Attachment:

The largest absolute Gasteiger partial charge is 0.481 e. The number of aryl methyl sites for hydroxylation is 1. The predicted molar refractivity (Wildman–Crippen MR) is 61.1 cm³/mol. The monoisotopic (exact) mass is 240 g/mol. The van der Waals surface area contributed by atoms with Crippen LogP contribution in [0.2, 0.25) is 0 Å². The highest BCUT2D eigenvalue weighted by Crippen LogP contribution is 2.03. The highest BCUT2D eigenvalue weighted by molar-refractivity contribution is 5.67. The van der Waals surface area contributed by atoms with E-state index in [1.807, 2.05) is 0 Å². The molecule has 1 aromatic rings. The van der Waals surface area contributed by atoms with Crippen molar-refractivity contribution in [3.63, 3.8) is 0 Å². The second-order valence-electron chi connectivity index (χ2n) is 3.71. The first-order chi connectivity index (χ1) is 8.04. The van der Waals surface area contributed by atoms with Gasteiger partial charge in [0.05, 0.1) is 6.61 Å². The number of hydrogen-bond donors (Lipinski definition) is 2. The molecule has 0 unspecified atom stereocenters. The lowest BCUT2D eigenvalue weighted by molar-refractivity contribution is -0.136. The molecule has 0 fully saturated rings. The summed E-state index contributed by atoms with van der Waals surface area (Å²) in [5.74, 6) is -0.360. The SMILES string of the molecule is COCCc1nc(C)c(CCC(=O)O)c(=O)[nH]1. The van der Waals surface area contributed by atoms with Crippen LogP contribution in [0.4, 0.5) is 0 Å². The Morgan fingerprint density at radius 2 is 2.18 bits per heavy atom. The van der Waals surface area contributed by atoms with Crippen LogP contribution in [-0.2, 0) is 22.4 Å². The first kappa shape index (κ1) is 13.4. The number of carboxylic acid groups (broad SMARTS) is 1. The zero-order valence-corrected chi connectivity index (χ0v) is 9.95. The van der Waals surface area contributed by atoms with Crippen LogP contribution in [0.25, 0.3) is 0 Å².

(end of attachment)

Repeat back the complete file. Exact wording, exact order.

The largest absolute Gasteiger partial charge is 0.481 e. The number of aryl methyl sites for hydroxylation is 1. The predicted molar refractivity (Wildman–Crippen MR) is 61.1 cm³/mol. The monoisotopic (exact) mass is 240 g/mol. The van der Waals surface area contributed by atoms with Crippen LogP contribution in [0.2, 0.25) is 0 Å². The highest BCUT2D eigenvalue weighted by Crippen LogP contribution is 2.03. The highest BCUT2D eigenvalue weighted by molar-refractivity contribution is 5.67. The van der Waals surface area contributed by atoms with E-state index in [1.807, 2.05) is 0 Å². The molecule has 1 aromatic rings. The van der Waals surface area contributed by atoms with Crippen molar-refractivity contribution in [3.63, 3.8) is 0 Å². The second-order valence-electron chi connectivity index (χ2n) is 3.71. The first-order chi connectivity index (χ1) is 8.04. The van der Waals surface area contributed by atoms with Gasteiger partial charge in [0.05, 0.1) is 6.61 Å². The number of hydrogen-bond donors (Lipinski definition) is 2. The molecule has 0 unspecified atom stereocenters. The lowest BCUT2D eigenvalue weighted by molar-refractivity contribution is -0.136. The molecule has 0 fully saturated rings. The summed E-state index contributed by atoms with van der Waals surface area (Å²) in [5.74, 6) is -0.360. The SMILES string of the molecule is COCCc1nc(C)c(CCC(=O)O)c(=O)[nH]1. The van der Waals surface area contributed by atoms with Crippen LogP contribution in [0.4, 0.5) is 0 Å². The Morgan fingerprint density at radius 2 is 2.18 bits per heavy atom. The van der Waals surface area contributed by atoms with Crippen LogP contribution in [-0.2, 0) is 22.4 Å². The first kappa shape index (κ1) is 13.4. The number of carboxylic acid groups (broad SMARTS) is 1. The zero-order valence-corrected chi connectivity index (χ0v) is 9.95. The van der Waals surface area contributed by atoms with Crippen LogP contribution in [0.25, 0.3) is 0 Å².